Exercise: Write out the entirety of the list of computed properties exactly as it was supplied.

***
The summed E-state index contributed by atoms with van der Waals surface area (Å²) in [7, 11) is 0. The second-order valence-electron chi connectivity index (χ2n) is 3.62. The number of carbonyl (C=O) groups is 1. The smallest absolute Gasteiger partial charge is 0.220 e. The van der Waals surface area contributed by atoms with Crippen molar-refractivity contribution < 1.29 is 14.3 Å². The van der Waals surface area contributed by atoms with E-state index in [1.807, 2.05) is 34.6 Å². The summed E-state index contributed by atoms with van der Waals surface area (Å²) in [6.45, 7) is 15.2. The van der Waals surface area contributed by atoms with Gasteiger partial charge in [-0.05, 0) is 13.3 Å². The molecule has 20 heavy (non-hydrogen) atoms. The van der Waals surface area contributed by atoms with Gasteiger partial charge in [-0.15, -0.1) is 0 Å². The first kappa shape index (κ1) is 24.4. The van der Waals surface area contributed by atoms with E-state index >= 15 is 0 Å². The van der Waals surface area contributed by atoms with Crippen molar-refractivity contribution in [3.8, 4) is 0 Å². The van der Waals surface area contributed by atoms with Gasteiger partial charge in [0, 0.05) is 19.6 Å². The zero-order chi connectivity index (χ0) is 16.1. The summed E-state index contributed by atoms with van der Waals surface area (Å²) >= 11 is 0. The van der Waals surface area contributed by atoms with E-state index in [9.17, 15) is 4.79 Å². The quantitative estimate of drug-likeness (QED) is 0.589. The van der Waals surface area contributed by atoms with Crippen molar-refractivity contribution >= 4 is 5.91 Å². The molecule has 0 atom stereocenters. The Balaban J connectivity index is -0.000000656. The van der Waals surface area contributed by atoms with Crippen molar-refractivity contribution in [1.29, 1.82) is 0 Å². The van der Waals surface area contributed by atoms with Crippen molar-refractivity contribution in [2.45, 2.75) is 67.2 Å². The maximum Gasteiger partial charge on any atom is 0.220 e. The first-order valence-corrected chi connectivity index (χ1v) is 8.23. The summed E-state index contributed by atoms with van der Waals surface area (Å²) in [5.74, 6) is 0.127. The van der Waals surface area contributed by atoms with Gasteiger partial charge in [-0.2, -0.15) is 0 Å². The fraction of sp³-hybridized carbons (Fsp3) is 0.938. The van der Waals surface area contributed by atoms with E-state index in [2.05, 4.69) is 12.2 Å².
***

The summed E-state index contributed by atoms with van der Waals surface area (Å²) in [7, 11) is 0. The second-order valence-electron chi connectivity index (χ2n) is 3.62. The number of carbonyl (C=O) groups is 1. The smallest absolute Gasteiger partial charge is 0.220 e. The van der Waals surface area contributed by atoms with Crippen molar-refractivity contribution < 1.29 is 14.3 Å². The van der Waals surface area contributed by atoms with E-state index in [1.807, 2.05) is 34.6 Å². The summed E-state index contributed by atoms with van der Waals surface area (Å²) in [6.45, 7) is 15.2. The van der Waals surface area contributed by atoms with Gasteiger partial charge in [-0.05, 0) is 13.3 Å². The molecule has 20 heavy (non-hydrogen) atoms. The van der Waals surface area contributed by atoms with Gasteiger partial charge in [-0.15, -0.1) is 0 Å². The first kappa shape index (κ1) is 24.4. The van der Waals surface area contributed by atoms with E-state index >= 15 is 0 Å². The van der Waals surface area contributed by atoms with Crippen molar-refractivity contribution in [3.8, 4) is 0 Å². The van der Waals surface area contributed by atoms with Gasteiger partial charge in [0, 0.05) is 19.6 Å². The zero-order chi connectivity index (χ0) is 16.1. The summed E-state index contributed by atoms with van der Waals surface area (Å²) >= 11 is 0. The van der Waals surface area contributed by atoms with E-state index in [9.17, 15) is 4.79 Å². The quantitative estimate of drug-likeness (QED) is 0.589. The van der Waals surface area contributed by atoms with Crippen molar-refractivity contribution >= 4 is 5.91 Å². The molecule has 0 atom stereocenters. The Balaban J connectivity index is -0.000000656. The van der Waals surface area contributed by atoms with Crippen molar-refractivity contribution in [1.29, 1.82) is 0 Å². The van der Waals surface area contributed by atoms with Crippen molar-refractivity contribution in [2.45, 2.75) is 67.2 Å². The maximum Gasteiger partial charge on any atom is 0.220 e. The first-order valence-corrected chi connectivity index (χ1v) is 8.23. The summed E-state index contributed by atoms with van der Waals surface area (Å²) in [5.74, 6) is 0.127. The van der Waals surface area contributed by atoms with Gasteiger partial charge in [-0.2, -0.15) is 0 Å². The fraction of sp³-hybridized carbons (Fsp3) is 0.938. The van der Waals surface area contributed by atoms with E-state index in [2.05, 4.69) is 12.2 Å².